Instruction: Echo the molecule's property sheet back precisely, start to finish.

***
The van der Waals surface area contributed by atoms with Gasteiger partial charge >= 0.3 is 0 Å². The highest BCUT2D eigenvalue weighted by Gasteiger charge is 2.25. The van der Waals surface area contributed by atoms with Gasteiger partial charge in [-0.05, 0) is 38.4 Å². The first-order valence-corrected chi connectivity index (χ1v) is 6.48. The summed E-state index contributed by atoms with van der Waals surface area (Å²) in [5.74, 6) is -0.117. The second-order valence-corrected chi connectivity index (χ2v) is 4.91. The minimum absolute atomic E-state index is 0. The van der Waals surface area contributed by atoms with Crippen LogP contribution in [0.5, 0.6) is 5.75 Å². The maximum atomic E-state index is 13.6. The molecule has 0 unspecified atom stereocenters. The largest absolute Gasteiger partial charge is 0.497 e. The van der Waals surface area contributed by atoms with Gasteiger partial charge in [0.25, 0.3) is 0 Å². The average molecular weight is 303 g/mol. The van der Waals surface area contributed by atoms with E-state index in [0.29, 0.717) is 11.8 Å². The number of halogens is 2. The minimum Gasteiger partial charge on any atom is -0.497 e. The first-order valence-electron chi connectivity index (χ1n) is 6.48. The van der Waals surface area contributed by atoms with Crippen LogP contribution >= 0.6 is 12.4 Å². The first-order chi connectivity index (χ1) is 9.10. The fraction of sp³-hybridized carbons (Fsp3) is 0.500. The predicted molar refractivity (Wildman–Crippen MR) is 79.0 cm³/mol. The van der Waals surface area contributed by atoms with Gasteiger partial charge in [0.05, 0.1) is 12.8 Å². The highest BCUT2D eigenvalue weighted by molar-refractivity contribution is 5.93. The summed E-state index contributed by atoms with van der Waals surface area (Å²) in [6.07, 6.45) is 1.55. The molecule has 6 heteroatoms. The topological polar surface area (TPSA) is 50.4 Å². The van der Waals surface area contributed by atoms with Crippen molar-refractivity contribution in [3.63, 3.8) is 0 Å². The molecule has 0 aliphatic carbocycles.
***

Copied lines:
The van der Waals surface area contributed by atoms with Gasteiger partial charge >= 0.3 is 0 Å². The highest BCUT2D eigenvalue weighted by Gasteiger charge is 2.25. The van der Waals surface area contributed by atoms with Gasteiger partial charge in [-0.05, 0) is 38.4 Å². The first-order valence-corrected chi connectivity index (χ1v) is 6.48. The summed E-state index contributed by atoms with van der Waals surface area (Å²) in [5.74, 6) is -0.117. The second-order valence-corrected chi connectivity index (χ2v) is 4.91. The minimum absolute atomic E-state index is 0. The van der Waals surface area contributed by atoms with Crippen LogP contribution in [0.5, 0.6) is 5.75 Å². The maximum atomic E-state index is 13.6. The molecule has 0 unspecified atom stereocenters. The largest absolute Gasteiger partial charge is 0.497 e. The van der Waals surface area contributed by atoms with Gasteiger partial charge in [0.25, 0.3) is 0 Å². The average molecular weight is 303 g/mol. The van der Waals surface area contributed by atoms with E-state index in [0.29, 0.717) is 11.8 Å². The number of halogens is 2. The minimum Gasteiger partial charge on any atom is -0.497 e. The first-order valence-electron chi connectivity index (χ1n) is 6.48. The van der Waals surface area contributed by atoms with Crippen LogP contribution >= 0.6 is 12.4 Å². The first-order chi connectivity index (χ1) is 9.10. The fraction of sp³-hybridized carbons (Fsp3) is 0.500. The predicted molar refractivity (Wildman–Crippen MR) is 79.0 cm³/mol. The van der Waals surface area contributed by atoms with Gasteiger partial charge in [0.05, 0.1) is 12.8 Å². The highest BCUT2D eigenvalue weighted by molar-refractivity contribution is 5.93. The summed E-state index contributed by atoms with van der Waals surface area (Å²) in [6.07, 6.45) is 1.55. The molecule has 6 heteroatoms. The topological polar surface area (TPSA) is 50.4 Å². The van der Waals surface area contributed by atoms with Crippen molar-refractivity contribution in [3.63, 3.8) is 0 Å². The molecule has 0 aliphatic carbocycles.